Although the changes noted here are welcome, there is adequate room for additional expansion of the rights of victims of wrongful government actions. Professor Ma urges an increase in the amount of compensation that may be paid, noting that the amount for a wrongful detention is limited to 100 yuan ($15) per day, and compensation for wrongful death is only 20 times the claimant’s average annual income.
A recent case suggests that citizens may increasingly be inclined to sue government agencies under the SCL. Wang Peng, a librarian in a public library in Ningxia Province was detained by police for committing libel. After graduating from university in 2007, Wang wrote anonymous letters alleging that Ma Jingjing, his roommate and classmate, may have cheated in a civil service examination. According to a Chinese press report, the roommate “had a poor academic record but miraculously scored the highest” among 500 applicants. Ma’s parents are senior provincial officials.
Ma got the civil service job, and then Wang Peng denounced him for cheating. Ma reported Wang to the local District government and the Public Security Bureau detained him. A “public outcry” on the internet ensued, and after Wang had been held for eight days the Public Security Bureau released him and fired two officials for wrongful detention. It also offered Wang 1,000 yuan in compensation, based on pay that had been deducted by his employer for absence from work, but Wang’s lawyer and family are demanding 30,000 yuan “in line with state compensation law.”
On its face Wang’s claim seems to demand compensation far above the amount that can be authorized under the amended law, but invocation of the law for alleged violation of a citizen’s rights signals a welcome expansion of those rights. However, the law is too new and reported complaints too few to be able to assess the extent to which it will deter government illegality.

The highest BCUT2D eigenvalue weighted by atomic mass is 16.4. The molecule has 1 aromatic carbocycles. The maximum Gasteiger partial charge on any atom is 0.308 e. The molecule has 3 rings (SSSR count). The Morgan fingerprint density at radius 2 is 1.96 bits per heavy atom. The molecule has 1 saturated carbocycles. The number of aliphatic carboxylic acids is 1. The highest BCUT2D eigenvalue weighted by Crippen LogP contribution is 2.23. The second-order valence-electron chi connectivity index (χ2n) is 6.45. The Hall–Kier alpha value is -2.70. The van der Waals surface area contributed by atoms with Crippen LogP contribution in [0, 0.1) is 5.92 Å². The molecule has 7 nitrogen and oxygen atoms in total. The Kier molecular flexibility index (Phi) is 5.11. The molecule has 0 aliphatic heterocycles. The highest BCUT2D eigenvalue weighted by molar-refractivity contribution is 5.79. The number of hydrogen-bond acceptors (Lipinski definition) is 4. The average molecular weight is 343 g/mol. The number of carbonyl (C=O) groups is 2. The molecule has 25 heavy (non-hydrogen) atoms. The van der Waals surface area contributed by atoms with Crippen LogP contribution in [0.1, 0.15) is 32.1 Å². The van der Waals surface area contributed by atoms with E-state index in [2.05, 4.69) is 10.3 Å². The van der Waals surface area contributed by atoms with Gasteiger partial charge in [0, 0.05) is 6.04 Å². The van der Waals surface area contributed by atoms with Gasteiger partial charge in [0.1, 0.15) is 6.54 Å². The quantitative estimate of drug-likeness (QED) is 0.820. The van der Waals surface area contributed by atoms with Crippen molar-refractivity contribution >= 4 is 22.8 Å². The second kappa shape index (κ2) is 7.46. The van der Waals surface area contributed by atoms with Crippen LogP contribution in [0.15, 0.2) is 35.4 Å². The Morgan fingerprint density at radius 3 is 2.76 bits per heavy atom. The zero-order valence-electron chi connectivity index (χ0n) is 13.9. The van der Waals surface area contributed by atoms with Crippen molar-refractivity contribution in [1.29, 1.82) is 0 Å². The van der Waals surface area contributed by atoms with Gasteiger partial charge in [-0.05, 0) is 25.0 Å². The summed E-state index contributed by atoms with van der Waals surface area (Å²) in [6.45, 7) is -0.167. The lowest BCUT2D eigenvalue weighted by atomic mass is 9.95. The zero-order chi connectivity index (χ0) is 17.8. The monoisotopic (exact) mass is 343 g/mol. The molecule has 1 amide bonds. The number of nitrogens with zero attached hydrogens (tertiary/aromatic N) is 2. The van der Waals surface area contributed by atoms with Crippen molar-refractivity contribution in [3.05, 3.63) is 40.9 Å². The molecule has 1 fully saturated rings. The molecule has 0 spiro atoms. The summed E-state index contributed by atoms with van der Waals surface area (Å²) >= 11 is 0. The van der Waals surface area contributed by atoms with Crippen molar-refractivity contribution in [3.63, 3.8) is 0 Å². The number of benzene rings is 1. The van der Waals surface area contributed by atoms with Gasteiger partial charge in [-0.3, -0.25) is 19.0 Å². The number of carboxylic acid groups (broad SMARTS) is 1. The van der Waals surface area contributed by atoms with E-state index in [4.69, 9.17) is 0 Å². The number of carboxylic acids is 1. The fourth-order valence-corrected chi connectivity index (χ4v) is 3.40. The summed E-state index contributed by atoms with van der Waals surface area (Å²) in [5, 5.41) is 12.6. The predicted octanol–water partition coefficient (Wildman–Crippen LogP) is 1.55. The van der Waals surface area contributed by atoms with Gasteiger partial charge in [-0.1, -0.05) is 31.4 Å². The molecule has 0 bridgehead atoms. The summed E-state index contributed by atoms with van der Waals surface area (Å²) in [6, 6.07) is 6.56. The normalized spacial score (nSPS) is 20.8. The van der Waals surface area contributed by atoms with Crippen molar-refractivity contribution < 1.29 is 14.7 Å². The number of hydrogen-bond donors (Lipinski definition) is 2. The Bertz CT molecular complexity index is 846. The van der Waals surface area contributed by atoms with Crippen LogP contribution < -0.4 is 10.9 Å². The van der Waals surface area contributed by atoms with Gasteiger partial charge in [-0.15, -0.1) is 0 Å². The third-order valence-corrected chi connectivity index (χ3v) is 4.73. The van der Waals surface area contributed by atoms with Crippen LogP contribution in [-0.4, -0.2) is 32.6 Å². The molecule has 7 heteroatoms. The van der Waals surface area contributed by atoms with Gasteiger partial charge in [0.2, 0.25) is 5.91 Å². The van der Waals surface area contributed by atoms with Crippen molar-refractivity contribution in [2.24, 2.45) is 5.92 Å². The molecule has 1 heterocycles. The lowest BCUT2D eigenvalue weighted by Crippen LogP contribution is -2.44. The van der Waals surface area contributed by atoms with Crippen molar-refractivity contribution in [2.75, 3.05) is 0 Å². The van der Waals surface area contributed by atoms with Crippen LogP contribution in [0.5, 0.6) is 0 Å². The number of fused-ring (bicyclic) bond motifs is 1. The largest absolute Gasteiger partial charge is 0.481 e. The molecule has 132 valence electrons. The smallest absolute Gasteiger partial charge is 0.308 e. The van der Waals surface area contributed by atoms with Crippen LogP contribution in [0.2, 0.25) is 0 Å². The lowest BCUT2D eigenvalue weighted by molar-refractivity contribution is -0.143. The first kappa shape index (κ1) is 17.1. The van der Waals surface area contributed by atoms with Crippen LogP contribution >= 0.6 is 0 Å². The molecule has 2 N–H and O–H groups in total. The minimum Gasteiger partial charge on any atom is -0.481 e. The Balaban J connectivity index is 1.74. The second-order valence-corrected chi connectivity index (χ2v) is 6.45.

The amended SCL is noteworthy because it expands the possibility of controlling administrative conduct by statute. As already noted, under current Chinese law, the Constitution may not be relied on by the courts as a basis for challenging an alleged violation of citizen rights. However, Professor Xin He of Hong Kong University notes that the adoption during the 1990s of numerous new laws that strengthened administrative law and procedures has also enlarged the basis for controlling lower-level governments (see “Administrative Law as a Mechanism for Political Control in Contemporary China,” in Building Constitutionalism in China, edited by Stéphanie Balme and Michael W. Dowdle, 2009.) He cites the Administrative Litigation Law, which authorized suit by citizens alleging violation of their rights by government agencies under certain circumstances; the Administrative License Law, which established rules for granting, suspending and cancelling licenses to engage in various activities; and the Administrative Penalty Law, which clarified rules on the penalties that may be imposed by agencies. The amended SCL now strengthens this body of law.
The expanding body of administrative law, Professor Xin speculates, has stimulated interest in controlling administrative governance by courts applying legal standards. Although China formally rejects the American concept of controlling government by checks and balances, the enforcement of aministrative laws to protect citizen rights raises the possibility of “a distinctly Chinese version of constitutionalism.” What may be evolving is further control of administrative conduct by courts applying statutes rather than the Constitution, but reaching an analogous result.
It is too early to tell whether such an evolution will take place, but by enlarging citizens’ rights, the amendment of the SCL takes a welcome step in this direction.